British Eventing (BE) has announced a seven-figure investment into the sport, to help “identify, develop and nurture its up-and-coming talent, both human and equine”.
The money is an investment from David Howden, CEO and founder of Howden and president of Cornbury House Horse Trials, and will be delivered over five years to enable new training for riders and the creation of a young horse pathway.
The Howden Way will enhance the training offered by BE in three areas: regional training, a “talent academy” and the young horses’ scheme.
“Through the investment, British Eventing will be able to introduce new regional training available to all riders,” a BE spokesman said. “Regardless of an individual’s riding experience, all BE members will have an equal opportunity to take part in the subsidised training and have access to remote online content. The Howden Regional Training Academies will endeavour to ensure all riders are competing both competently and safely with the bespoke training syllabus created to develop riders both in and out of the saddle.”
Talented riders aged from 14 to 28 can be identified by regional training coaches and invited to join the talent academy, to benefit from “tailored coaching and mentoring” from top trainers, to help the transition to the elite level.
“The Howden Way also brings about an exciting opportunity for eventing to help maintain the high calibre of horses in the UK required to sustain a leading position on the world stage,” the spokesman said. “Through The Howden Young Horse Academy, horses that have future potential will be identified and enrolled on to an equine pathway consisting of training and competitions. New BE age-specific leagues will be generated to identify, showcase, and develop the up-and-coming five- to nine-year-old horses as they progress through the season. These leagues will also act to support stakeholders, including owners and breeders, on whom the future of the sport relies.”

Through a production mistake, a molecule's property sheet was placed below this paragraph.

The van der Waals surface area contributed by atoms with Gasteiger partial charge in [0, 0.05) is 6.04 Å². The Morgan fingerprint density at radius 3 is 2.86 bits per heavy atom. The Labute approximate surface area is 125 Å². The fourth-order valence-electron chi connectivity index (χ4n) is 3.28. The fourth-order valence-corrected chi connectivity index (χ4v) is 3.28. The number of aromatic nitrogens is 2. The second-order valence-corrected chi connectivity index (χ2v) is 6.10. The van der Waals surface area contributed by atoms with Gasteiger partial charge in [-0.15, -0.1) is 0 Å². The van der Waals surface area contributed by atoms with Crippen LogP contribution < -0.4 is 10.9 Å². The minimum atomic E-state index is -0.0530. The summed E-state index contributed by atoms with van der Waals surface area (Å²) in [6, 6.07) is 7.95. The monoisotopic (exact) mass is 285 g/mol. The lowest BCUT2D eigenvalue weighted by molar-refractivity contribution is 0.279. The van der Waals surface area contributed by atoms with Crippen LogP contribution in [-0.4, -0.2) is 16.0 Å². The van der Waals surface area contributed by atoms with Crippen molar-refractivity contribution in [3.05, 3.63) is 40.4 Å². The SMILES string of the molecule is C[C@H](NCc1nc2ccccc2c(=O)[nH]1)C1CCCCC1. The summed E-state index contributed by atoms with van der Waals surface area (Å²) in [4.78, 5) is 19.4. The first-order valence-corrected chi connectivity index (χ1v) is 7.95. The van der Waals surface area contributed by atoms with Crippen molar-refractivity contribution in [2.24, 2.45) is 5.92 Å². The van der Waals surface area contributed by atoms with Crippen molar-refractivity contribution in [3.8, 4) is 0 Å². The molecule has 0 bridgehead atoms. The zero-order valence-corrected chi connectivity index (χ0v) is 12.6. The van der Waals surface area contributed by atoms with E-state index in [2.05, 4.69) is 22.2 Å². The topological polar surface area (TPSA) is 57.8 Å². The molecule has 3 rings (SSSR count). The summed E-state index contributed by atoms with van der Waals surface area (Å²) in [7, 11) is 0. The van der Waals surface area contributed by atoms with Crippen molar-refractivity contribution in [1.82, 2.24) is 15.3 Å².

BE chief executive Helen West described the investment as “a very exciting time and a significant opportunity” for BE.
“ The creation of The Howden Way represents the largest direct sponsorship into one of the national governing bodies of an Olympic equestrian discipline,” she said. “We are very grateful to the support given by David Howden and look forward to the benefits our members will receive from the introduction of The Howden Way.”
Elements of the scheme will be introduced this season, starting with the young horse leagues and followed by the regional training. The talent pathways will follow after more development.
Mr Howden said: “I am thrilled to support British Eventing and the future of the sport through the introduction of The Howden Way. Eventing is such a special sport and through The Howden Way we want to ensure riders and young horses are offered the best opportunities to reach their full potential.”
Riders, including BE pay-as-you-go competitors, will be able to access online support as well as the regular regional training sessions, which will be subsidised. The young horse and talent academies will be free to riders.
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